IPv6 route lookup on Linux

Vincent Bernat

TL;DR: With its implementation of IPv6 routing tables using radix trees, Linux offers subpar performance (450 ns for a full view — 40,000 routes) compared to IPv4 (50 ns for a full view — 500,000 routes) but fair memory usage (20 MiB for a full view).


In a previous article, we had a look at IPv4 route lookup on Linux. Let’s see how different IPv6 is.

Lookup trie implementation

Looking up a prefix in a routing table comes down to find the most specific entry matching the requested destination. A common structure for this task is the trie, a tree structure where each node has its parent as prefix.

With IPv4, Linux uses a level-compressed trie (or LPC-trie), providing good performances with low memory usage. For IPv6, Linux uses a more classic radix tree (or Patricia trie). There are three reasons for not sharing:

  • The IPv6 implementation (introduced in Linux 2.1.8, 1996) predates the IPv4 implementation based on LPC-tries (in Linux 2.6.13, commit 19baf839ff4a).
  • The feature set is different. Notably, IPv6 supports source-specific routing1 (since Linux 2.1.120, 1998).
  • The IPv4 address space is denser than the IPv6 address space. Level-compression is therefore quite efficient with IPv4. This may not be the case with IPv6.

The trie in the below illustration encodes 6 prefixes:

Radix tree
Radix tree for a small routing table. Some nodes indicate how many additional input bits to skip. The black nodes contain actual route entries.

For more in-depth explanation on the different ways to encode a routing table into a trie and a better understanding of radix trees, see the explanations for IPv4.

The following figure shows the in-memory representation of the previous radix tree. Each node corresponds to a struct fib6_node. When a node has the RTN_RTINFO flag set, it embeds a pointer to a struct rt6_info containing information about the next-hop.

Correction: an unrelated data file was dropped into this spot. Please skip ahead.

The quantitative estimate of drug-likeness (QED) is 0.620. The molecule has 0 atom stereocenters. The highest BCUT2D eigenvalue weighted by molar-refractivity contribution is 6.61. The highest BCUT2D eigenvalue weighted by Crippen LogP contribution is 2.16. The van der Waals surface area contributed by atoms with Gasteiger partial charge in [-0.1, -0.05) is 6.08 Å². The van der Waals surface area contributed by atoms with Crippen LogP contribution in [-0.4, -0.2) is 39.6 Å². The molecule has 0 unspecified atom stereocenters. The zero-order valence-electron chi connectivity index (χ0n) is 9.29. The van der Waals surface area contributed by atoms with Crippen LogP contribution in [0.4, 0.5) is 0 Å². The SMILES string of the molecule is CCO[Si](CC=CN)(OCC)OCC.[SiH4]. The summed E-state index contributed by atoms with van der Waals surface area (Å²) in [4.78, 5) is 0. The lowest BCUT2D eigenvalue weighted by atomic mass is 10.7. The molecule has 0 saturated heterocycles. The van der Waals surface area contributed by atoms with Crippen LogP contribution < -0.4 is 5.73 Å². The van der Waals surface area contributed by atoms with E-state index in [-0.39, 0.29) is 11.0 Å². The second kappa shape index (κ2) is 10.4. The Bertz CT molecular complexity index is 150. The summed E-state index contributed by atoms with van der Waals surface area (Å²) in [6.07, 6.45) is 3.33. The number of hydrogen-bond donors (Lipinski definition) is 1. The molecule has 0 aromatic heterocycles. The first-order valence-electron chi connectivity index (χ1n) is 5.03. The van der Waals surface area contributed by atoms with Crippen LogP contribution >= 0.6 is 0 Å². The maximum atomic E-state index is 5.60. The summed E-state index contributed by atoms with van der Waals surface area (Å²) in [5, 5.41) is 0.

Memory representation of a routing table
In-memory representation of an IPv6 routing table in Linux. For simplicity, many fields are omitted. 2001:db8:2::/121 prefix is an ECMP route. When several non-ECMP routes match a prefix, they are linked through the dst field.

The fib6_lookup_1() function walks the radix tree in two steps:

  1. walking down the tree to locate the potential candidate, and
  2. checking the candidate and, if needed, backtracking until a match.

Here is a slightly simplified version without source-specific routing:

static struct fib6_node *fib6_lookup_1(struct fib6_node *root,
                                       struct in6_addr  *addr)
{
    struct fib6_node *fn;
    __be32 dir;

    /* Step 1: locate potential candidate */
    fn = root;
    for (;;) {
        struct fib6_node *next;
        dir = addr_bit_set(addr, fn->fn_bit);
        next = dir ? fn->right : fn->left;
        if (next) {
            fn = next;
            continue;
        }
        break;
    }

    /* Step 2: check prefix and backtrack if needed */
    while (fn) {
        if (fn->fn_flags & RTN_RTINFO) {
            struct rt6key *key;
            key = fn->leaf->rt6i_dst;
            if (ipv6_prefix_equal(&key->addr, addr, key->plen)) {
                if (fn->fn_flags & RTN_RTINFO)
                    return fn;
            }
        }

        if (fn->fn_flags & RTN_ROOT)
            break;
        fn = fn->parent;
    }

    return NULL;
}

Caching

While IPv4 lost its route cache in Linux 3.6 (commit 5e9965c15ba8), IPv6 still has a caching mechanism. However cache entries are directly put in the radix tree instead of a distinct structure.